Prior to the mid-1970s, the prognosis for patients diagnosed with high-grade, central osteosarcoma was poor, with an overall survival rate that ranged from 10% to 20%. However, the introduction of neoadjuvant chemotherapy regimens resulted in marked improvement in the survival of patients with osteosarcoma, and the current overall survival rates range from 60% to 70% for patients with a localized tumor. Nonetheless, despite numerous organized trials and combinations of chemotherapeutic agents, the survival rate for these patients has plateaued, and the prognosis for patients with disseminated osteosarcoma remains extremely poor. Recent advances have shed light on basic molecular mechanisms driving the biology of these tumors and have led to a push to discover additional novel biomarkers that might be exploited for therapeutic means.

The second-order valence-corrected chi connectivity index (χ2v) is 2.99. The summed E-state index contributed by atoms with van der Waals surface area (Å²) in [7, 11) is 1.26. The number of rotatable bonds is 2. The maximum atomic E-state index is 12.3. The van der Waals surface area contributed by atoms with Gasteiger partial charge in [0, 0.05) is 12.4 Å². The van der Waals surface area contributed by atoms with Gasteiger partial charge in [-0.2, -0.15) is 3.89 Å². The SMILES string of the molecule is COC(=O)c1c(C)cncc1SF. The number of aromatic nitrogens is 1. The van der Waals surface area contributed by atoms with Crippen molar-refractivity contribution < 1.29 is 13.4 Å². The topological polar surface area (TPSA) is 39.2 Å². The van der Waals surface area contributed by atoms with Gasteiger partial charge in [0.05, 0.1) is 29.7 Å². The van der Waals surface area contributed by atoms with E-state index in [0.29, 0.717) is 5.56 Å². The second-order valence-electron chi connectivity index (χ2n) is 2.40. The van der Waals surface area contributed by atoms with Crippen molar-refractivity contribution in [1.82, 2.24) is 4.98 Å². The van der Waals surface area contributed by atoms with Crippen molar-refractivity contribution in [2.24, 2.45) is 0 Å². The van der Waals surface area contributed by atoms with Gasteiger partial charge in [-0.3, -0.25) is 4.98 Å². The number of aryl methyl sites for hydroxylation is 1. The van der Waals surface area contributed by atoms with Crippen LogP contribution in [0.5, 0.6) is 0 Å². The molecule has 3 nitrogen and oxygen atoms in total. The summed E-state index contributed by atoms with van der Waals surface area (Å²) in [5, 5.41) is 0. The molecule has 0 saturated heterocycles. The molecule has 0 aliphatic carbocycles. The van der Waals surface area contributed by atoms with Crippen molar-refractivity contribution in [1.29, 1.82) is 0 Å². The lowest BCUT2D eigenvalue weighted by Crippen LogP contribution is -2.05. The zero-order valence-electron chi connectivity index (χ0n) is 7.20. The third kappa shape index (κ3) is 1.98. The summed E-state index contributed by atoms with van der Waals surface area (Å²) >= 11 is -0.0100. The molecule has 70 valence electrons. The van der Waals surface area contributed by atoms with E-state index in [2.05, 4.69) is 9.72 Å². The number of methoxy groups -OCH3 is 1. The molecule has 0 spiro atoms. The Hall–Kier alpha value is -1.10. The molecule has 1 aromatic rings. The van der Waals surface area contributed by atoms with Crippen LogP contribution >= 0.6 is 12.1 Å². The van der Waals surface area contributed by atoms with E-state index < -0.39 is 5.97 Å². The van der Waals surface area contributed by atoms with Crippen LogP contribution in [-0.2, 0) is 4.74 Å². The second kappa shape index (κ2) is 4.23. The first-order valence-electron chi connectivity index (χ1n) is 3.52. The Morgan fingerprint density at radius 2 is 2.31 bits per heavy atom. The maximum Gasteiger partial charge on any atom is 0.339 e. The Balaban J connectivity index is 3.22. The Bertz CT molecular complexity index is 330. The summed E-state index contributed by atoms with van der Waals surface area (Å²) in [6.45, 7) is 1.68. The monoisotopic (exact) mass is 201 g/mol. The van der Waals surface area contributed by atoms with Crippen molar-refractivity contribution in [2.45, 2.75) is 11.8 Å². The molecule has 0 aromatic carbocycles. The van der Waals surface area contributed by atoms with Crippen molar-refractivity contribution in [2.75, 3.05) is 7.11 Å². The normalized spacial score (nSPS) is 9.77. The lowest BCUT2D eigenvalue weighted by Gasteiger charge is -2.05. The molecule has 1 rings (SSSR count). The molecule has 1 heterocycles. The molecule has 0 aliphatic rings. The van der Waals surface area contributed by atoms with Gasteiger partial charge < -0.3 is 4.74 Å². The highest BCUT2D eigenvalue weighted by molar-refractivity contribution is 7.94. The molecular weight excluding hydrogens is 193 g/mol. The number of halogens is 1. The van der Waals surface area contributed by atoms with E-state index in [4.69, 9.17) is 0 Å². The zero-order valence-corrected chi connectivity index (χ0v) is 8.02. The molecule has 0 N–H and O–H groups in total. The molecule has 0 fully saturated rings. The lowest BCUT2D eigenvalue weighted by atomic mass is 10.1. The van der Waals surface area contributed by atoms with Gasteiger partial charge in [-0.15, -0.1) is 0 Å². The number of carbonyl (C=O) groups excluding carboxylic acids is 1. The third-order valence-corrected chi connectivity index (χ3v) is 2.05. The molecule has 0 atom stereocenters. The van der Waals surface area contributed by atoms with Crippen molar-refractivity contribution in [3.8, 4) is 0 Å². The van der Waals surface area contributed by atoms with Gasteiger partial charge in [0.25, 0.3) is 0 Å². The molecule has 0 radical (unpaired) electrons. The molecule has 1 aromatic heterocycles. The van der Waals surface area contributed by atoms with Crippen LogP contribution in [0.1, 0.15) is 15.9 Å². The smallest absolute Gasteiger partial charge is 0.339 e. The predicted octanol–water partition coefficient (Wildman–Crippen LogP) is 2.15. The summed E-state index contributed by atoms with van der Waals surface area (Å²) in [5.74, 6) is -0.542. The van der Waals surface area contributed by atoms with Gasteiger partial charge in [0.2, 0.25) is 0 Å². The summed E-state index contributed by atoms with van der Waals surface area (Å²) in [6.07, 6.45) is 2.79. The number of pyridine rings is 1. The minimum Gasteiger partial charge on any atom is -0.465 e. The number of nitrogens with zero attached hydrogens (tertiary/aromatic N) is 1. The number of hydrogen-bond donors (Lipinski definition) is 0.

Numerous osteosarcoma biomarkers have been studied during the past twenty-five years; perhaps the two most publicized are P-glycoprotein and the HER-2/neu gene product. P-glycoprotein, the product of the multidrug resistance gene MDR1, is a transmembrane efflux pump that removes chemotherapeutic agents from tumor cells. One drug that this protein is known to effectively remove from tumor cells is doxorubicin, a first-line agent used in the treatment of osteosarcoma. In 1995, Baldini et al. reported that increased P-glycoprotein levels in patients with osteosarcoma, detected with immunohistochemical methods, was associated with an increased risk for adverse clinical behavior independent of the effect of neoadjuvant chemotherapy1. Thereafter, numerous studies have produced conflicting results on whether elevated P-glycoprotein levels are associated with adverse outcomes in patients with high-grade osteosarcoma. What appears clear is that any potential for an adverse outcome related to P-glycoprotein expression does not correlate with actual MDR1-gene expression2 or response to chemotherapy3, and ultimately the issue of P-glycoprotein expression and its relationship to survival remains unresolved.